How might Bangkok bomb attack hit Thai tourism?

Opinions vary on how it will affect tourism to the country
The Thailand tourism industry is in shock after a deadly blast in Bangkok, the first that appears to have been directly aimed at tourists. But opinions vary on how it will affect tourism to the country.
At least 20 people were killed in the blast by the Erawan shrine on Monday, half of them tourists from China, Hong Kong, Singapore, Malaysia and the Philippines. Around 120 were injured.
Industry players interviewed by TTG Asia believe that huge markets for Thailand such as MICE and China would be among the first flashpoints.
“The real danger to the Thailand travel industry is the MICE sector,” said James Reed, CEO and group managing director of Destination Asia. “Our MICE clientele is 85% Fortune 500 corporations or top 50 companies in the US, the UK, continental Europe, Australia and ASEAN, and this is a very sensitive market segment as the participants are the corporations’ best sales executives.”
He expects the immediate reaction to be not only cancellations of MICE programmes, but no new requests for proposals for corporate events in the future.
“The effect of a terrorist attack can linger for up to 12 months, if not longer, and in my career I have seen many similar ‘risk/go or no go’ scenarios.”
On the China market, Bill Barnett, managing director of Phuket-based C9 Hotelworks, said: “The Chinese element in the story and how it plays to social media in the mainland are crucial.”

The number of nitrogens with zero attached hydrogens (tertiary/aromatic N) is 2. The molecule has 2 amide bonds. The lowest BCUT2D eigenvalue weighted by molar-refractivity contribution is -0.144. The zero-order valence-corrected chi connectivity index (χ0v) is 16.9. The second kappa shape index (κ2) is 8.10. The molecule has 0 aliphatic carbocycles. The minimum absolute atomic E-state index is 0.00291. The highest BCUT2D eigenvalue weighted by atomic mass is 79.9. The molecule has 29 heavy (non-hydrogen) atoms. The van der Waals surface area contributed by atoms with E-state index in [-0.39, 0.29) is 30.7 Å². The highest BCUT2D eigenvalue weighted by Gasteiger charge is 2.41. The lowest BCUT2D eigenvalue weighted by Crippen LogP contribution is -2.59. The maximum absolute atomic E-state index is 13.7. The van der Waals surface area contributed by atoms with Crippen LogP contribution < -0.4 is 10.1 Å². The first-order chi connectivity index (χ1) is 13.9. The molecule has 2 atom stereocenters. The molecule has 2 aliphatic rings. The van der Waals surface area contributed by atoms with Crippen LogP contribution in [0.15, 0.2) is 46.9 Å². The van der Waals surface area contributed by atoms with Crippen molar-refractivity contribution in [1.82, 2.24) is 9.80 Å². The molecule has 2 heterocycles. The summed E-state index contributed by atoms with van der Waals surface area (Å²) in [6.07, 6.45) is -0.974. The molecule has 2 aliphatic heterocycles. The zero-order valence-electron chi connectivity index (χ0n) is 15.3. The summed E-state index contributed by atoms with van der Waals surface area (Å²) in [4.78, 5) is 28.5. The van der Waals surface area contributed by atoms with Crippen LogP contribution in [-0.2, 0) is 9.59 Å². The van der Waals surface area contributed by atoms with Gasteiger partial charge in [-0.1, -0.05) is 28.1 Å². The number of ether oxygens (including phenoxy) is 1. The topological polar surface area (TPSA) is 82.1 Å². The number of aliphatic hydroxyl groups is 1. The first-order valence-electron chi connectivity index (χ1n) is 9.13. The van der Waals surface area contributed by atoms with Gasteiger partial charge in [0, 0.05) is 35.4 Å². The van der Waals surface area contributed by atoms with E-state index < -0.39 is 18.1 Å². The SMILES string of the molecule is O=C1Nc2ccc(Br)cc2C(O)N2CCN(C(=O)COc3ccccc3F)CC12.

Tourism from Asia would likely be impacted, agreed Andrew Wood, a tourism lecturer in Thailand and past president of Skal International Thailand.
“[Thailand] expects to attract 29 million tourists in 2015. Will our resilience hold steadfast yet again? I believe so, but tourism from Asia will likely be impacted. China and Japan for sure. Maybe 27 million would now be more realistic, up from 24.8 million last year.”
The total contribution of travel and tourism to Thailand’s GDP was 2.3 billion baht (€58.4 million) or 19.3% of GDP in 2014, Wood says. Before the bombing, this had been forecast to rise by 3.2% in 2015.
Meanwhile, hotels in Bangkok responded quickly after a bomb attack in the Thai capital which saw at least 21 dead and over 120 injured.
Meanwhile, hotels and airlines are stepping up safety precautions. The shrine is connected to the Grand Hyatt Erawan and is surrounded by major hotels and shopping malls. Nearby establishments opened their doors to help emergency services and provided support to the public in the aftermath.
Gilles Cretallaz, vice president of operations for AccorHotels in upper South-East Asia, told TTG Asia: “AccorHotels in Bangkok have heightened security and precautionary measures with emergency procedures in place to protect our guests and employees. We have also advised them to avoid the Ratchaprasong intersection and crowded areas.”
AccorHotels established a crisis management committee and is monitoring the situation closely alongside Thai authorities. Cretallaz said that “some cancellations” could be expected.
TTG Asia


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